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Jan. 29, 2022 | Saturday
Editorials and Opinions
Dr. Brown -- It's time for universal vaccines for coronaviruses
Dr. Wlliam Brown

Evidence from Israel last year suggested the immunity to the COVID virus created by two shots of a mRNA vaccine might begin to wane as early as three to four months following the second shot.

This conclusion was based on significant increases in the number of breakthrough infections among fully vaccinated Israelis, a few of whom developed symptoms severe enough to warrant medical attention. Those observations prompted Israel, and soon other countries, to offer the first booster shots.

Now, Israel has begun offering second booster shots roughly six months following the first one, which poses important questions.

Is the new norm in the management of this pandemic going to be an unending series of booster shots at three-to-six-month intervals? And, if so, with which vaccines – the original ones or vaccines updated to take account of the major variants so far, as AstraZeneca, Pfizer, Moderna and Johnson & Johnson propose? Or is there a better way?

In 2020, a proposal was made to the National Institutes of Health (NIH) in the United States to develop a universal coronavirus vaccine capable of taking on earlier coronaviruses such as SARS, MERS and any COVID variants likely to develop. The aim was to tackle closely related coronaviruses in wild and domesticated animals because those viruses could potentially jump to humans in the future.

Although the proposal for universal vaccines was considered "outstanding," it wasn’t funded in those early days when the push was on to get simpler effective vaccines into the arms of the public as quickly as possible. Most of those programs were huge successes.

The Omicron variant prompted many scientists, including Dr. Anthony Fauci, the head of the National Institute of Allergy and Infectious Disease (NIAID) division of the NIH, to argue in a recent editorial in the New England Journal of Medicine that the time has come for a universal vaccine.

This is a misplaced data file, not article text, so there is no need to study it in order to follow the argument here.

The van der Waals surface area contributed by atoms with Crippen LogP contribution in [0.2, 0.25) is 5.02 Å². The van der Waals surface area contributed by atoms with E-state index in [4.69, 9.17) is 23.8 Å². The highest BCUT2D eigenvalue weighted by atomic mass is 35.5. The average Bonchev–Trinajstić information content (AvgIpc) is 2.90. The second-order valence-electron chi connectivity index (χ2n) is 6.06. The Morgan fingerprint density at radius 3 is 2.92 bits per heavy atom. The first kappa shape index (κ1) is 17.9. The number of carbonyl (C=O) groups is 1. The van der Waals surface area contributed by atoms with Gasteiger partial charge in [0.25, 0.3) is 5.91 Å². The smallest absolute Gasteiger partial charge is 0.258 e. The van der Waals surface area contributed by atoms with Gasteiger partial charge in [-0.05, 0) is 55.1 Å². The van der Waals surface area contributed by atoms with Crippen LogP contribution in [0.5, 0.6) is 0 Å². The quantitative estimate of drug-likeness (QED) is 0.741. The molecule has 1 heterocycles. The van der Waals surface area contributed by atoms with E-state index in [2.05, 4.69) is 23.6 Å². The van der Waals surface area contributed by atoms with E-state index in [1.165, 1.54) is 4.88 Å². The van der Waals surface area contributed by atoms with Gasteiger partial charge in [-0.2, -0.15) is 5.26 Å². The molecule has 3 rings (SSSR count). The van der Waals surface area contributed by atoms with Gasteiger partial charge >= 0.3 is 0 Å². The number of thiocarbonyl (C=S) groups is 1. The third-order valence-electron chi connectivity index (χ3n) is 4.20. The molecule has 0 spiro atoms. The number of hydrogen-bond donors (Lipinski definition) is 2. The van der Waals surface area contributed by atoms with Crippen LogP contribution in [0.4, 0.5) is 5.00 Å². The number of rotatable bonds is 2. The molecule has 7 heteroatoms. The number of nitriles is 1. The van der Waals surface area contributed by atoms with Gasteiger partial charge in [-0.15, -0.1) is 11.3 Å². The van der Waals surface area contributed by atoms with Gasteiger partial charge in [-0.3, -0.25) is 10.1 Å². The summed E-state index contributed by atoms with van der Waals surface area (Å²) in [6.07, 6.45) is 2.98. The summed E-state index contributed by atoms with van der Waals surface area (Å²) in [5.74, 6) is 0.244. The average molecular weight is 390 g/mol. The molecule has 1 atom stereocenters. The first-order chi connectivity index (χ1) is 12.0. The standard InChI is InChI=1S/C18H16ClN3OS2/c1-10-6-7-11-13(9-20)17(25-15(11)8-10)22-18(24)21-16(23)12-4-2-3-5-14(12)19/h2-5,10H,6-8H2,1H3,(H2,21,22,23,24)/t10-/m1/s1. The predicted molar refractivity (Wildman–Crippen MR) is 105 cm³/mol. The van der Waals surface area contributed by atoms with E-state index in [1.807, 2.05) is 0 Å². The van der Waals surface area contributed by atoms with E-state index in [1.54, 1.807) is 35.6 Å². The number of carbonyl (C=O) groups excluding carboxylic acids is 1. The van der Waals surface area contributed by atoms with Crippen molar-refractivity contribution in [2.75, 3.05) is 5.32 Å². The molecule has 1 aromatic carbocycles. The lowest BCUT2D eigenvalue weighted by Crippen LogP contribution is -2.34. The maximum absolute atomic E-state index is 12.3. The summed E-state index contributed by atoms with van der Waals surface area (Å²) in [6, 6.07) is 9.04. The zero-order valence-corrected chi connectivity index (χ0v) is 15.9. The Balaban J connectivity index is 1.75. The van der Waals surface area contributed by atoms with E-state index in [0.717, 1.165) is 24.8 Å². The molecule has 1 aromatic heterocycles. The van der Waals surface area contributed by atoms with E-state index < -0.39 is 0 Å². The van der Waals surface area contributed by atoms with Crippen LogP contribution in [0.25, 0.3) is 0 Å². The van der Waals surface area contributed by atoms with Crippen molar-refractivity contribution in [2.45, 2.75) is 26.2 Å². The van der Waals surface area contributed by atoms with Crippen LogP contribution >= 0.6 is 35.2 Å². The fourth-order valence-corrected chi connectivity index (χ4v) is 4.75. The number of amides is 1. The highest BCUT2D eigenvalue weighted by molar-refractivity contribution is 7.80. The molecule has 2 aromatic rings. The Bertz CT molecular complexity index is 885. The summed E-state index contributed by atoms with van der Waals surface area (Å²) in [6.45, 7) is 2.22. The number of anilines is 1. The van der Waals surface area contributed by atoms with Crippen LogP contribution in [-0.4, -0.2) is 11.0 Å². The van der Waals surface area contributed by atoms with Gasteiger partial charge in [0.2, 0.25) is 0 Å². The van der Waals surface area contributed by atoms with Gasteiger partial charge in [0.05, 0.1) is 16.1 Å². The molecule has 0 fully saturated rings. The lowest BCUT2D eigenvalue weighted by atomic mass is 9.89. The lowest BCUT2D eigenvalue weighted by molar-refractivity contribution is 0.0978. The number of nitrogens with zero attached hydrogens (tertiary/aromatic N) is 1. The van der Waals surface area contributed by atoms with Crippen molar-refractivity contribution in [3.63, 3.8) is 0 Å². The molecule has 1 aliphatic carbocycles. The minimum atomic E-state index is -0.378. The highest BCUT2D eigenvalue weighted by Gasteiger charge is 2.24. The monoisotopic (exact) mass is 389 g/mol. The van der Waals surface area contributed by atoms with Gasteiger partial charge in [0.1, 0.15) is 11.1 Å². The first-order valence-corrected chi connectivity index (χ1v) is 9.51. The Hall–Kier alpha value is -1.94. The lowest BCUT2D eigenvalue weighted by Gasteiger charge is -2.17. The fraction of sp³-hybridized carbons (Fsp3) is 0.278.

What a difference two years, several crippling waves and variants have made. What was a clever but unfunded proposal two years ago, is now center-stage and funded.

The reasoning behind the development of a universal vaccine is sound and based on evidence that all coronaviruses share certain highly conserved genomic components that are resistant to mutation, which makes them ideal targets for a universal shot.

These and other selected targets have the potential to create a truly universal vaccine, which would offer us the best chance to get a leg up on this virus without the current prospect of a continuing stream of variants, some of which might be as catchable as Omicron and in the worst case, as lethal as the original SARS.

Universal vaccines are more challenging to develop because they involve characterizing the genomes and proteins of many more coronaviruses than was the case for the far simpler mRNA and the AstraZeneca vaccines, which were based on the original COVID virus in China.

One clever idea is to attach representative antigenic protein components from previous coronaviruses (such as SARS and MERS, and all variants of the COVID virus), to some form of nanoparticle lattice.

It would be constructed so every antigenic protein has an equal opportunity to stimulate the immune system. It’s a bright idea viewed in three-dimensional thinking that perhaps has found its time.

Now that we’ve had a taste of what high-tech targeted COVID vaccines can and cannot do, it’s time to get on with developing universal vaccines. That doesn’t mean we should abandon current vaccines. Omicron has shown how effective the original vaccines have been in preventing serious disease.

The problem is that this virus continues to mutate and surprise us as it so clearly showed with the Delta and Omicron variants and who knows what variants to come.

There have been reports of a variant that combines genomic features of Delta and Omicron, which if true, would be very worrying and a further indication that we are a long way from corralling this virus.

And given the likelihood that sooner or later a really worrisome variant will emerge, it makes sense to develop broad-based, less likely to be circumvented, vaccines and stockpile them for future outbreaks that are sure to come, just as COVID followed SARS and MERS in this century.

The good news is that several universal vaccines are under development and one is in the first stage of the clinical trials process.

Fauci is right: we need universal vaccines.

Dr. William Brown is a professor of neurology at McMaster University and co-founder of the InfoHealth series at the Niagara-on-the-Lake Public Library.  

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